Lindsey Michaud ’17
For Lindsey Michaud ’17, losing her grandfather to cancer during her senior year of high school inspired her to help others who have been touched by the disease.
“I wanted to do something for his legacy, do something that would make him proud,” said Lindsey, who was instinctually drawn to Fisher’s Colleges Against Cancer (CAC) club.
Through CAC, she took a leadership role with the College’s annual Relay for Life, serving as co-president for two years, and as a senior advisor in 2017. In Lindsey’s four years with CAC, the group raised more than $86,000 through Relay.
A nursing graduate, Lindsey’s education allowed her to put that desire into action. Shadowing nurses in the oncology unit at Unity Hospital, and working with hospice patients in the Webster Comfort Care Home through a service-learning course, her community service and education paired together to prepare her for a career with the Wilmot Cancer Center. She now works on the sixth floor of the center, in the bone marrow transplant unit.
“The amount of patient and family interaction nurses have on those units puts us in the position to make a difference every day in someone’s life,” said Lindsey. “You get very close and you get to know your patients well. It reminded me of my family members who had cancer and the nurses that were there for us. Nurses are the people on the forefront with the patient and the family.”
James Nguyen ’19
First Generation Scholar
Rochester native James Nguyen volunteers because he says it gives him a sense of purpose. Giving back and impacting the community where he was born and raised is one of the reasons that volunteerism and service are such a big part of his life. Whether in large ways or small, James says that it truly doesn’t matter how he is able to help people. Rather, if he is able to positively affect the life of at least one person, it makes everything worth the effort.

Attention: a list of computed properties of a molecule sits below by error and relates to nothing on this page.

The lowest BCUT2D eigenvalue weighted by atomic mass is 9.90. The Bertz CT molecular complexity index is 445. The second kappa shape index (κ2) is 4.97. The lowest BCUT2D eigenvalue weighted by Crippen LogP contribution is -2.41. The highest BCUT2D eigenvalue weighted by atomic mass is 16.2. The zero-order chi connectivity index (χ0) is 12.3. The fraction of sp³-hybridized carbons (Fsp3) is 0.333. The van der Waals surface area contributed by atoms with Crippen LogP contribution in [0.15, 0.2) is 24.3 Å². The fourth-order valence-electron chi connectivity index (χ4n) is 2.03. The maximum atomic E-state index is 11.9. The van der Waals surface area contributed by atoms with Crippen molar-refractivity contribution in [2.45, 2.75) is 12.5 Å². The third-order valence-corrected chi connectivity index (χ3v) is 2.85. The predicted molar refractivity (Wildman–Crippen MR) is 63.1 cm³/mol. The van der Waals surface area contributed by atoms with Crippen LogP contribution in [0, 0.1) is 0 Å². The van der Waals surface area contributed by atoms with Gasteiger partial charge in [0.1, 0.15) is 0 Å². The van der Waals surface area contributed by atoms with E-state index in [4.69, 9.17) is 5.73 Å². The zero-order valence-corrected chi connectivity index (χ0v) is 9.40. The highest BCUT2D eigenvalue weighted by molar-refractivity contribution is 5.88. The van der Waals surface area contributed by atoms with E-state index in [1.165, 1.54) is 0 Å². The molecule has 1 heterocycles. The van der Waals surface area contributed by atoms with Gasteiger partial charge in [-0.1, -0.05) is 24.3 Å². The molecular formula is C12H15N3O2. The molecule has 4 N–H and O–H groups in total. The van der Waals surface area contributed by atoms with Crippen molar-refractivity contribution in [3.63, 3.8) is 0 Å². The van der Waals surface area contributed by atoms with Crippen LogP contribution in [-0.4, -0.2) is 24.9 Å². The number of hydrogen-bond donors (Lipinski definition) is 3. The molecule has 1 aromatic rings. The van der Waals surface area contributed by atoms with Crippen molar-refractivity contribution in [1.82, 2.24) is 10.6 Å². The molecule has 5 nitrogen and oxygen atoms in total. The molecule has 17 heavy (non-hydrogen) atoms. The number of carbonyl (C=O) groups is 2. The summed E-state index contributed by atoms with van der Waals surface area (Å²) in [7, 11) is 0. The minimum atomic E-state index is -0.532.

The legal studies and political science major spreads his love of volunteering throughout campus in a variety of ways. He is the president of Students Who Advocate Volunteering and also serves as a Teddi Committee Hug Team member. One of his service sites includes the American Red Cross Youth Leadership Program. When he is not busy volunteering, he participates in the College’s Asian Student Union and had previously served as a resident assistant in Keough Hall.
James says that the scholarship has not only provided him the opportunity to attend Fisher, but has afforded him the chance to grow as a student.
"Not only have I met great people through this program, but along the way, I've learned important values and lessons I will keep with me when I graduate. I take extreme pride in being a First Generation scholar as I've learned the value and possibility in becoming a leader among my peers," he said. "Everyone starts somewhere on their journey towards greatness. For me, it started with the First Generation Scholarship."
Ryan Pete ’18